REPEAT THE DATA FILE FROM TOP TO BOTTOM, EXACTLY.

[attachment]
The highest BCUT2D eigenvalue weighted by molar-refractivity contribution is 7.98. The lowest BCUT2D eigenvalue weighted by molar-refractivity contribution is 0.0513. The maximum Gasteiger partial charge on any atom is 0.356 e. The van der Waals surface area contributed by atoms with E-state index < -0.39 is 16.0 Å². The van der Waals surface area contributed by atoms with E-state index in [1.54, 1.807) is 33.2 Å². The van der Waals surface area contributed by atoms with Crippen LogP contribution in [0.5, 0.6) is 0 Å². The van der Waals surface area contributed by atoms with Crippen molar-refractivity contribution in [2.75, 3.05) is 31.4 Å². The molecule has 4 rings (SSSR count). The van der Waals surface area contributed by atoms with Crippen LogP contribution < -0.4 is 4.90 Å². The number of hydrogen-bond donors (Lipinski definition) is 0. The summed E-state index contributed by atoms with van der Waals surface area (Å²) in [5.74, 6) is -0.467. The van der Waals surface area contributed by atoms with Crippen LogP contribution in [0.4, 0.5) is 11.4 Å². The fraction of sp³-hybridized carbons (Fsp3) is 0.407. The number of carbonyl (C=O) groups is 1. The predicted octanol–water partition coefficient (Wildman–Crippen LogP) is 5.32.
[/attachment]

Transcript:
The highest BCUT2D eigenvalue weighted by molar-refractivity contribution is 7.98. The lowest BCUT2D eigenvalue weighted by molar-refractivity contribution is 0.0513. The maximum Gasteiger partial charge on any atom is 0.356 e. The van der Waals surface area contributed by atoms with E-state index < -0.39 is 16.0 Å². The van der Waals surface area contributed by atoms with E-state index in [1.54, 1.807) is 33.2 Å². The van der Waals surface area contributed by atoms with Crippen LogP contribution in [0.5, 0.6) is 0 Å². The van der Waals surface area contributed by atoms with Crippen molar-refractivity contribution in [2.75, 3.05) is 31.4 Å². The molecule has 4 rings (SSSR count). The van der Waals surface area contributed by atoms with Crippen LogP contribution < -0.4 is 4.90 Å². The number of hydrogen-bond donors (Lipinski definition) is 0. The summed E-state index contributed by atoms with van der Waals surface area (Å²) in [5.74, 6) is -0.467. The van der Waals surface area contributed by atoms with Crippen LogP contribution in [0.4, 0.5) is 11.4 Å². The fraction of sp³-hybridized carbons (Fsp3) is 0.407. The number of carbonyl (C=O) groups is 1. The predicted octanol–water partition coefficient (Wildman–Crippen LogP) is 5.32.